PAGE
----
In contrast to the Woodland Hills neighborhood surrounding Taft High, gang crime is relatively common in the neighborhood where Demario and Quinesha were killed. There have been 17 homicides in the last 15 years within one block of the slayings in the 1300 block of W. 54th Street, according to a Times analysis of LAPD data.
Miranda Raoof, a resident of the neighborhood and assistant principal at Manual Arts High School, arrived at school Thursday to learn what happened from distraught students.
Manual Arts has lost other students to homicide in recent years, including two who died in a police shooting last year, said Principal Edward Robillard. The school has a crisis team of eight counselors who were joined Thursday by four district counselors, as well as local clergy and church workers.
By midday, Robillard said, about 200 students had sought counseling. “There have been a lot of tears here,” he said.
The first officer at the homicide scene, Everardo Amaral, said a large and emotional crowd had gathered there. As his partner sought to revive Quinesha before paramedics came, he walked to where Demario lay, and realized with a stab of grief that he recognized him.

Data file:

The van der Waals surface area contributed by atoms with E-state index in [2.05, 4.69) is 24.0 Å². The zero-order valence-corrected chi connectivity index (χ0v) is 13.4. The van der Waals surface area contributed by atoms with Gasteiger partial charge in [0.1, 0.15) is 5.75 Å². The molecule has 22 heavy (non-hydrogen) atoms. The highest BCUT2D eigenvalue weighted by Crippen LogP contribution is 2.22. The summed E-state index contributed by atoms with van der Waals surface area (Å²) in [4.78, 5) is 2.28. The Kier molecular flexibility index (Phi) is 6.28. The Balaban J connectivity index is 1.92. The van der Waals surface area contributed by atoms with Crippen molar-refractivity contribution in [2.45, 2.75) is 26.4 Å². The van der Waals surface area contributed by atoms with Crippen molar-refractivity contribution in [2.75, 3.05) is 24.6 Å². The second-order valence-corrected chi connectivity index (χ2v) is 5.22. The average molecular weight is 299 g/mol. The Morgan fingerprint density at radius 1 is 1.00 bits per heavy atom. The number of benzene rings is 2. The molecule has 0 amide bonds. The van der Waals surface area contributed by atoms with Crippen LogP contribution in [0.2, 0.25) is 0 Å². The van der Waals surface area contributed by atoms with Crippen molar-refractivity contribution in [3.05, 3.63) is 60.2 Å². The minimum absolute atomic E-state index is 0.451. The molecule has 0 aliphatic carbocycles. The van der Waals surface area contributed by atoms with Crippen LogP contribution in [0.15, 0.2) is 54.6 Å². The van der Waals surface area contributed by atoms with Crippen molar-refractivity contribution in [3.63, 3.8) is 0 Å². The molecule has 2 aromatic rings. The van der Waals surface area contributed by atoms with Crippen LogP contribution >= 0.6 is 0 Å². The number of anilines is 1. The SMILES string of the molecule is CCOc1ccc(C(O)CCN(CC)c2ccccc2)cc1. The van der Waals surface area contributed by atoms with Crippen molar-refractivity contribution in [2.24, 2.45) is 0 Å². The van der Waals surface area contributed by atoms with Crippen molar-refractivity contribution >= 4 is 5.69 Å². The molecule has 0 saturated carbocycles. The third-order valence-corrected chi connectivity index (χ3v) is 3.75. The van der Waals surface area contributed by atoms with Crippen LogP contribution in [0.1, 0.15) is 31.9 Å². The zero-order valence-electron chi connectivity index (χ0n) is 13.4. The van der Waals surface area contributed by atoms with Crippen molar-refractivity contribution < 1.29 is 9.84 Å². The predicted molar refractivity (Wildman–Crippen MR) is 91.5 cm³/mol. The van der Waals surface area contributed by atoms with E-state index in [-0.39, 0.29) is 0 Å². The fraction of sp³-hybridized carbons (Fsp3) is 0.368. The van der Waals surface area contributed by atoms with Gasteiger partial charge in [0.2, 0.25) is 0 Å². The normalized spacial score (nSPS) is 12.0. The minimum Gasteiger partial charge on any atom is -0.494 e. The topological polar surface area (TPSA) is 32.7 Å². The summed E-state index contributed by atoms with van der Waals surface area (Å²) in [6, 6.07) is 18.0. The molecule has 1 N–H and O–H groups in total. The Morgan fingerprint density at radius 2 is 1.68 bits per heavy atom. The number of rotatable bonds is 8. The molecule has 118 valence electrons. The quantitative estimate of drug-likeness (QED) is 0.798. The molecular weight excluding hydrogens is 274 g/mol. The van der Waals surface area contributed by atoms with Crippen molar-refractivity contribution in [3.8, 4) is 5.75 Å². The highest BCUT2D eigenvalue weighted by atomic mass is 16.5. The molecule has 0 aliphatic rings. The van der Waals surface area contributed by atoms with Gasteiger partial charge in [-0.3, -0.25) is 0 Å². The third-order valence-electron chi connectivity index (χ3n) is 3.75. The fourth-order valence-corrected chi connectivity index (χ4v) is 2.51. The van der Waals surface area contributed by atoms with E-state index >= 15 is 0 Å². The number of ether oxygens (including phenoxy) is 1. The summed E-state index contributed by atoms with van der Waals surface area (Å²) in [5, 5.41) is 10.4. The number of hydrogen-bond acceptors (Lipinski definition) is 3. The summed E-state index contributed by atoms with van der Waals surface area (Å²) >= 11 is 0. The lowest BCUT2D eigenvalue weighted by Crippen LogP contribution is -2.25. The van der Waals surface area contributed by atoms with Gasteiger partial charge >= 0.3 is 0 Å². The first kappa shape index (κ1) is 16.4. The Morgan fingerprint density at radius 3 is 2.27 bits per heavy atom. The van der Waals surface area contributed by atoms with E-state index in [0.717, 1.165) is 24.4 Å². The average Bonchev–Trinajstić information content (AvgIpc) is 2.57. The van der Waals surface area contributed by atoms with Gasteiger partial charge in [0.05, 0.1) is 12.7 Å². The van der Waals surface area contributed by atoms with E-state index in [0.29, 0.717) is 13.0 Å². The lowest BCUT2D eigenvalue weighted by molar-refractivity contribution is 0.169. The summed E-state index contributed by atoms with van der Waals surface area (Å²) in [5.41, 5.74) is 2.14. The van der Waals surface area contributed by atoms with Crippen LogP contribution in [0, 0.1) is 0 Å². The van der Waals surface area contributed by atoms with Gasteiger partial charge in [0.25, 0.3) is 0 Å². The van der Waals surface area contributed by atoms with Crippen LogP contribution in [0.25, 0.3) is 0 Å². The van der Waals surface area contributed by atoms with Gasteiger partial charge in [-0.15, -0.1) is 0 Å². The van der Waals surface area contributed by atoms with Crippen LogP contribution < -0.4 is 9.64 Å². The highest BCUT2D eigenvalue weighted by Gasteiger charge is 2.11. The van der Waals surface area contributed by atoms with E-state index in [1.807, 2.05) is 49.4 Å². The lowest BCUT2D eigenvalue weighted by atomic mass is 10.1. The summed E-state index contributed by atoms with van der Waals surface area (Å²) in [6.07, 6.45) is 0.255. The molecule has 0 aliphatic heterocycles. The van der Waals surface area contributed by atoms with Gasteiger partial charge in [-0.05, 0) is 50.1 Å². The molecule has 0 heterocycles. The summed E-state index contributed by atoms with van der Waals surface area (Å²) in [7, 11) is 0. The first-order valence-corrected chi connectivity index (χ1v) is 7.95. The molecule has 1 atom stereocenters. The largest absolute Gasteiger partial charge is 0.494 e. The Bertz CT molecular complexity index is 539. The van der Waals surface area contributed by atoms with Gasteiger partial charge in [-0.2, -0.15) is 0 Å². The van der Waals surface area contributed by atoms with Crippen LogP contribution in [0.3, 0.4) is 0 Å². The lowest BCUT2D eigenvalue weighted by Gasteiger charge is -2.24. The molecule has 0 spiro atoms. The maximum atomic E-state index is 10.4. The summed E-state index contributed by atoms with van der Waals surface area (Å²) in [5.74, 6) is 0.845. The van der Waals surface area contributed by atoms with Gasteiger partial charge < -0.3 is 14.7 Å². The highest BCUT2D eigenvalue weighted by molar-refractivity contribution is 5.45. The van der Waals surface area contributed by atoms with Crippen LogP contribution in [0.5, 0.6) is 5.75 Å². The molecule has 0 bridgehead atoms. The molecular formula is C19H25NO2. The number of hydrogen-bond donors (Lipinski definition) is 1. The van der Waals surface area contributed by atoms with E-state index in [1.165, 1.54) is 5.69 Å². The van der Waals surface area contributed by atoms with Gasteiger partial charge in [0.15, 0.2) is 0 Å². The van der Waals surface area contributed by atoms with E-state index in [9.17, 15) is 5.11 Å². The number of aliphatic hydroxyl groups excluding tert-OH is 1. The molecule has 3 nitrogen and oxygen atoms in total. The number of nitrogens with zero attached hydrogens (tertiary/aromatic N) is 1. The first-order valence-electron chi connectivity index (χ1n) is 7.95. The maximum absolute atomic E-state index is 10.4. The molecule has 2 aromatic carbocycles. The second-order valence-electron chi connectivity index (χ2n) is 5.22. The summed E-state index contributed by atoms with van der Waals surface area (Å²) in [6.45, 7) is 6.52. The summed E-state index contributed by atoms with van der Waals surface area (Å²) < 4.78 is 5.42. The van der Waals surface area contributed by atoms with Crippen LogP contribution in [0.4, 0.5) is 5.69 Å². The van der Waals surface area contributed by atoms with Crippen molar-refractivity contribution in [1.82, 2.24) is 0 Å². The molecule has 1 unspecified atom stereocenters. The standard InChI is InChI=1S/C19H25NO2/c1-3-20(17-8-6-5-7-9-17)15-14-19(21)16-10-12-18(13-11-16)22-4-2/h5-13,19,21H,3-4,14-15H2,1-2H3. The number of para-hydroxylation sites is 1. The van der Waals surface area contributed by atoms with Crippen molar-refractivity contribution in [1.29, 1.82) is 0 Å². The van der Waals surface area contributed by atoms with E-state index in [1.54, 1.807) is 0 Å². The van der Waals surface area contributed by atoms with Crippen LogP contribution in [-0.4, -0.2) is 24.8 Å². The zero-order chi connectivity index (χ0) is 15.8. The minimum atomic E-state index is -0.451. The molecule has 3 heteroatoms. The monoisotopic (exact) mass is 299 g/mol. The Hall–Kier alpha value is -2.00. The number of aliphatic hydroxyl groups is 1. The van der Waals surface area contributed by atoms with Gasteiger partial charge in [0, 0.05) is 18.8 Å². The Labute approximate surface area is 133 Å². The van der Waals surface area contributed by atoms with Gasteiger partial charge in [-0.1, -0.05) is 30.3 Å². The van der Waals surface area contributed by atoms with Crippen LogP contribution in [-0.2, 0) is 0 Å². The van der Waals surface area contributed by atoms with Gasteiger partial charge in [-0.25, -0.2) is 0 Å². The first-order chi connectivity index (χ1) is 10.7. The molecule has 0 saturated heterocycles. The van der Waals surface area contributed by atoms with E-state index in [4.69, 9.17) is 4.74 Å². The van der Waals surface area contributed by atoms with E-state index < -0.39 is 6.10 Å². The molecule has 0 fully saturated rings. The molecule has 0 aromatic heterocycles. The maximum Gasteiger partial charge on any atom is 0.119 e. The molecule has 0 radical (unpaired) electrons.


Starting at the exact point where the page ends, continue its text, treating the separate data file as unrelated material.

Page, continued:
Amaral said he had become acquainted with the boy while patrolling the neighborhood, and knew his family. “A good family,” he said. Demario, a freshman, was described as a genial, friendly boy who liked rap music and socializing with other kids on the block.
Quinesha, a sophomore, was raised by her great aunt Labertha Govan. Her father kept in touch, but lives out of state, the family said, and her mother’s whereabouts are unknown. They described Quinesha as an energetic girl who loved jazz and modern dance and was on the drill team at Manual Arts.
“The shortest girl on the drill team,” said her cousin Ray Govan, 14. “And in the front row.”
Labertha Govan, weeping in a chair outside the family home on Thursday, described how she last saw Quinesha laughing and playing football in the street just before her death. Her niece had walked to a store nearby, as she did each day, for chips and candy, Govan said. She was wearing a T-shirt and capris and had a ponytail.